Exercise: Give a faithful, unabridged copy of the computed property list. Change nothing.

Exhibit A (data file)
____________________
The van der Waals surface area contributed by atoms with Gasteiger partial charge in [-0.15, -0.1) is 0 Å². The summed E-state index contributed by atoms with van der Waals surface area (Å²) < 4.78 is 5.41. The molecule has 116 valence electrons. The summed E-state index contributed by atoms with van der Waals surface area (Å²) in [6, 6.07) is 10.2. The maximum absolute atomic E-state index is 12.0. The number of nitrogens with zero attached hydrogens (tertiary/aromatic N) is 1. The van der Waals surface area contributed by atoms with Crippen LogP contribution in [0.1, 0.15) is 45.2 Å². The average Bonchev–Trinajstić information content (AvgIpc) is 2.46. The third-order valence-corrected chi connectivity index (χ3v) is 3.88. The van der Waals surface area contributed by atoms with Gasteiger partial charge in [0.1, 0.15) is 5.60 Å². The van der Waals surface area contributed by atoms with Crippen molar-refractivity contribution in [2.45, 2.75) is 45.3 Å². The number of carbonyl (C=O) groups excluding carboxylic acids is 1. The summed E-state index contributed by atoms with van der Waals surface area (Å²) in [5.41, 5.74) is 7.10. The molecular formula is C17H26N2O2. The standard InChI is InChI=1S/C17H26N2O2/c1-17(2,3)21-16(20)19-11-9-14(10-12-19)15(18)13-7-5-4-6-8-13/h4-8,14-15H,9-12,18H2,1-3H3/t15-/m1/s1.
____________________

The van der Waals surface area contributed by atoms with Gasteiger partial charge in [-0.15, -0.1) is 0 Å². The summed E-state index contributed by atoms with van der Waals surface area (Å²) < 4.78 is 5.41. The molecule has 116 valence electrons. The summed E-state index contributed by atoms with van der Waals surface area (Å²) in [6, 6.07) is 10.2. The maximum absolute atomic E-state index is 12.0. The number of nitrogens with zero attached hydrogens (tertiary/aromatic N) is 1. The van der Waals surface area contributed by atoms with Crippen LogP contribution in [0.1, 0.15) is 45.2 Å². The average Bonchev–Trinajstić information content (AvgIpc) is 2.46. The third-order valence-corrected chi connectivity index (χ3v) is 3.88. The van der Waals surface area contributed by atoms with Gasteiger partial charge in [0.1, 0.15) is 5.60 Å². The van der Waals surface area contributed by atoms with Crippen molar-refractivity contribution in [2.45, 2.75) is 45.3 Å². The number of carbonyl (C=O) groups excluding carboxylic acids is 1. The summed E-state index contributed by atoms with van der Waals surface area (Å²) in [5.41, 5.74) is 7.10. The molecular formula is C17H26N2O2. The standard InChI is InChI=1S/C17H26N2O2/c1-17(2,3)21-16(20)19-11-9-14(10-12-19)15(18)13-7-5-4-6-8-13/h4-8,14-15H,9-12,18H2,1-3H3/t15-/m1/s1.